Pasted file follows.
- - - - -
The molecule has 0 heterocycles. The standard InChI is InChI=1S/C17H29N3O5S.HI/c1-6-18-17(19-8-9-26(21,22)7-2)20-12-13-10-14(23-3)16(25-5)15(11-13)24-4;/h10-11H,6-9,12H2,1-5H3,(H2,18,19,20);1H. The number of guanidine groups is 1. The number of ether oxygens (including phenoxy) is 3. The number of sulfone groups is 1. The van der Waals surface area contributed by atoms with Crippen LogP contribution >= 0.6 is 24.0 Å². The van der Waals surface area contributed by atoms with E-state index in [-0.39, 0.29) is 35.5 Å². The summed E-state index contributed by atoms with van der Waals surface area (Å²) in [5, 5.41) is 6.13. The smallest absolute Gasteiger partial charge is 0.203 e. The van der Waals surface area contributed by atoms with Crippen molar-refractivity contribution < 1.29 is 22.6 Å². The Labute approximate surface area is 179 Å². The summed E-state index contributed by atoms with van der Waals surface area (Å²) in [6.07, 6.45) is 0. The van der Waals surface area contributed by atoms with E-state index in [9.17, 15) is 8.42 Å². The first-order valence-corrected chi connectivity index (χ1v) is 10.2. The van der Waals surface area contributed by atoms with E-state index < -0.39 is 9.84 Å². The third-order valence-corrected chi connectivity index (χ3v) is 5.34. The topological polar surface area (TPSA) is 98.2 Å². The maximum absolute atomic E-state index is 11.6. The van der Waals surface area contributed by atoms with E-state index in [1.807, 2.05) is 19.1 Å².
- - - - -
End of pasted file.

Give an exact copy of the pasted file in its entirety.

The molecule has 0 heterocycles. The standard InChI is InChI=1S/C17H29N3O5S.HI/c1-6-18-17(19-8-9-26(21,22)7-2)20-12-13-10-14(23-3)16(25-5)15(11-13)24-4;/h10-11H,6-9,12H2,1-5H3,(H2,18,19,20);1H. The number of guanidine groups is 1. The number of ether oxygens (including phenoxy) is 3. The number of sulfone groups is 1. The van der Waals surface area contributed by atoms with Crippen LogP contribution >= 0.6 is 24.0 Å². The van der Waals surface area contributed by atoms with E-state index in [-0.39, 0.29) is 35.5 Å². The summed E-state index contributed by atoms with van der Waals surface area (Å²) in [5, 5.41) is 6.13. The smallest absolute Gasteiger partial charge is 0.203 e. The van der Waals surface area contributed by atoms with Crippen molar-refractivity contribution < 1.29 is 22.6 Å². The Labute approximate surface area is 179 Å². The summed E-state index contributed by atoms with van der Waals surface area (Å²) in [6.07, 6.45) is 0. The van der Waals surface area contributed by atoms with E-state index in [9.17, 15) is 8.42 Å². The first-order valence-corrected chi connectivity index (χ1v) is 10.2. The van der Waals surface area contributed by atoms with E-state index < -0.39 is 9.84 Å². The third-order valence-corrected chi connectivity index (χ3v) is 5.34. The topological polar surface area (TPSA) is 98.2 Å². The maximum absolute atomic E-state index is 11.6. The van der Waals surface area contributed by atoms with E-state index in [1.807, 2.05) is 19.1 Å².